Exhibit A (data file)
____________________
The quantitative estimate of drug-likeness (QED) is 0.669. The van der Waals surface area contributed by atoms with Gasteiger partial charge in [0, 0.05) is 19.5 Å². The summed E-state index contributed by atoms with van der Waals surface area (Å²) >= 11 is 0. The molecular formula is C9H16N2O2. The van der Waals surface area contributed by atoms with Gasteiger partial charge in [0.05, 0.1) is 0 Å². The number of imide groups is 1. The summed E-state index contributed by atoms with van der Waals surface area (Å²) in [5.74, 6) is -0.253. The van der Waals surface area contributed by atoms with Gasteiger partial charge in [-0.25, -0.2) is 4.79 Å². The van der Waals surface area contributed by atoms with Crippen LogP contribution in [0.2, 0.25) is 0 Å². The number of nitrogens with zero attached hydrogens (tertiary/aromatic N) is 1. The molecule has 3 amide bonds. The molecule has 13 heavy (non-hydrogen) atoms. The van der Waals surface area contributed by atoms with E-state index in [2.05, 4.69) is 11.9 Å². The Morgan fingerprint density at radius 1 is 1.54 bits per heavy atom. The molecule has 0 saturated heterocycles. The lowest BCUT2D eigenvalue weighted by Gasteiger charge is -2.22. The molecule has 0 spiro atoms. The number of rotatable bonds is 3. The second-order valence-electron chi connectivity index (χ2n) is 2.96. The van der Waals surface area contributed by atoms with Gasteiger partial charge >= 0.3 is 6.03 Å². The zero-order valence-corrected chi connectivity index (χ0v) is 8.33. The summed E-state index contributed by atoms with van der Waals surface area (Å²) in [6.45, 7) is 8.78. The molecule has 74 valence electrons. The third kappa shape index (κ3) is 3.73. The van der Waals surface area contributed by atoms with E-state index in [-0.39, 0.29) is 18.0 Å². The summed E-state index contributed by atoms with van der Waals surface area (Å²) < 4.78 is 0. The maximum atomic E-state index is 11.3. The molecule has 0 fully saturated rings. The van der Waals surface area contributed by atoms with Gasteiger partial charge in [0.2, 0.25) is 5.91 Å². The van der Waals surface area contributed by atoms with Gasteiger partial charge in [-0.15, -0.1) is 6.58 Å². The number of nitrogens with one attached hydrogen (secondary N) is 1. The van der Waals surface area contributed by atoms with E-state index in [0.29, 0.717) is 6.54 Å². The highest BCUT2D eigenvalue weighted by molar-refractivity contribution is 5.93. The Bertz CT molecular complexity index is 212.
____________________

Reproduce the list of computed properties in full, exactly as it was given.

The quantitative estimate of drug-likeness (QED) is 0.669. The van der Waals surface area contributed by atoms with Gasteiger partial charge in [0, 0.05) is 19.5 Å². The summed E-state index contributed by atoms with van der Waals surface area (Å²) >= 11 is 0. The molecular formula is C9H16N2O2. The van der Waals surface area contributed by atoms with Gasteiger partial charge in [0.05, 0.1) is 0 Å². The number of imide groups is 1. The summed E-state index contributed by atoms with van der Waals surface area (Å²) in [5.74, 6) is -0.253. The van der Waals surface area contributed by atoms with Gasteiger partial charge in [-0.25, -0.2) is 4.79 Å². The van der Waals surface area contributed by atoms with Crippen LogP contribution in [0.2, 0.25) is 0 Å². The number of nitrogens with zero attached hydrogens (tertiary/aromatic N) is 1. The molecule has 3 amide bonds. The molecule has 13 heavy (non-hydrogen) atoms. The van der Waals surface area contributed by atoms with E-state index in [2.05, 4.69) is 11.9 Å². The Morgan fingerprint density at radius 1 is 1.54 bits per heavy atom. The molecule has 0 saturated heterocycles. The lowest BCUT2D eigenvalue weighted by Gasteiger charge is -2.22. The molecule has 0 spiro atoms. The number of rotatable bonds is 3. The second-order valence-electron chi connectivity index (χ2n) is 2.96. The van der Waals surface area contributed by atoms with Gasteiger partial charge >= 0.3 is 6.03 Å². The zero-order valence-corrected chi connectivity index (χ0v) is 8.33. The summed E-state index contributed by atoms with van der Waals surface area (Å²) in [6.45, 7) is 8.78. The molecule has 74 valence electrons. The third kappa shape index (κ3) is 3.73. The van der Waals surface area contributed by atoms with E-state index in [-0.39, 0.29) is 18.0 Å². The summed E-state index contributed by atoms with van der Waals surface area (Å²) < 4.78 is 0. The maximum atomic E-state index is 11.3. The molecule has 0 fully saturated rings. The van der Waals surface area contributed by atoms with Gasteiger partial charge in [0.2, 0.25) is 5.91 Å². The van der Waals surface area contributed by atoms with Gasteiger partial charge in [-0.15, -0.1) is 6.58 Å². The number of nitrogens with one attached hydrogen (secondary N) is 1. The van der Waals surface area contributed by atoms with E-state index in [0.29, 0.717) is 6.54 Å². The highest BCUT2D eigenvalue weighted by molar-refractivity contribution is 5.93. The Bertz CT molecular complexity index is 212.